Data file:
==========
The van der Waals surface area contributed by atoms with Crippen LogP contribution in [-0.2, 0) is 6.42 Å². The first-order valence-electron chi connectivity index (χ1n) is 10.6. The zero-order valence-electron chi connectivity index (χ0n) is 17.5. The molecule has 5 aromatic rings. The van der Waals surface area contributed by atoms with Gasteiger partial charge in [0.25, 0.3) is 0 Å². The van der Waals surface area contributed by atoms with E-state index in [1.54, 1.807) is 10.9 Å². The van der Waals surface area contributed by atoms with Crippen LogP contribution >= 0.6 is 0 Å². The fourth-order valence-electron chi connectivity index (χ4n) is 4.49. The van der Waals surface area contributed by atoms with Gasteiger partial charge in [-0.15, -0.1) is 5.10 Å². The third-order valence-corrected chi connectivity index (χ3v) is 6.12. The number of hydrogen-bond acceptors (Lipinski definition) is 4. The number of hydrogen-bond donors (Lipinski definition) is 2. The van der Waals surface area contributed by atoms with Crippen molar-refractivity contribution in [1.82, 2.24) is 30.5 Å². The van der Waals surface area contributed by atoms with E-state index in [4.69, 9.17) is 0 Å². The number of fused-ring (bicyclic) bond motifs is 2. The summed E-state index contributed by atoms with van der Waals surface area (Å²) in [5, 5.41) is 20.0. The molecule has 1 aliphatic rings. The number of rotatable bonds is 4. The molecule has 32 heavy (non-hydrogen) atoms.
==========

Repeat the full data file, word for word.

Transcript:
The van der Waals surface area contributed by atoms with Crippen LogP contribution in [-0.2, 0) is 6.42 Å². The first-order valence-electron chi connectivity index (χ1n) is 10.6. The zero-order valence-electron chi connectivity index (χ0n) is 17.5. The molecule has 5 aromatic rings. The van der Waals surface area contributed by atoms with Gasteiger partial charge in [0.25, 0.3) is 0 Å². The van der Waals surface area contributed by atoms with E-state index in [1.54, 1.807) is 10.9 Å². The van der Waals surface area contributed by atoms with Crippen LogP contribution >= 0.6 is 0 Å². The fourth-order valence-electron chi connectivity index (χ4n) is 4.49. The van der Waals surface area contributed by atoms with Gasteiger partial charge in [-0.15, -0.1) is 5.10 Å². The third-order valence-corrected chi connectivity index (χ3v) is 6.12. The number of hydrogen-bond acceptors (Lipinski definition) is 4. The number of hydrogen-bond donors (Lipinski definition) is 2. The van der Waals surface area contributed by atoms with Crippen molar-refractivity contribution in [1.82, 2.24) is 30.5 Å². The van der Waals surface area contributed by atoms with E-state index in [4.69, 9.17) is 0 Å². The number of fused-ring (bicyclic) bond motifs is 2. The summed E-state index contributed by atoms with van der Waals surface area (Å²) in [5, 5.41) is 20.0. The molecule has 1 aliphatic rings. The number of rotatable bonds is 4. The molecule has 32 heavy (non-hydrogen) atoms.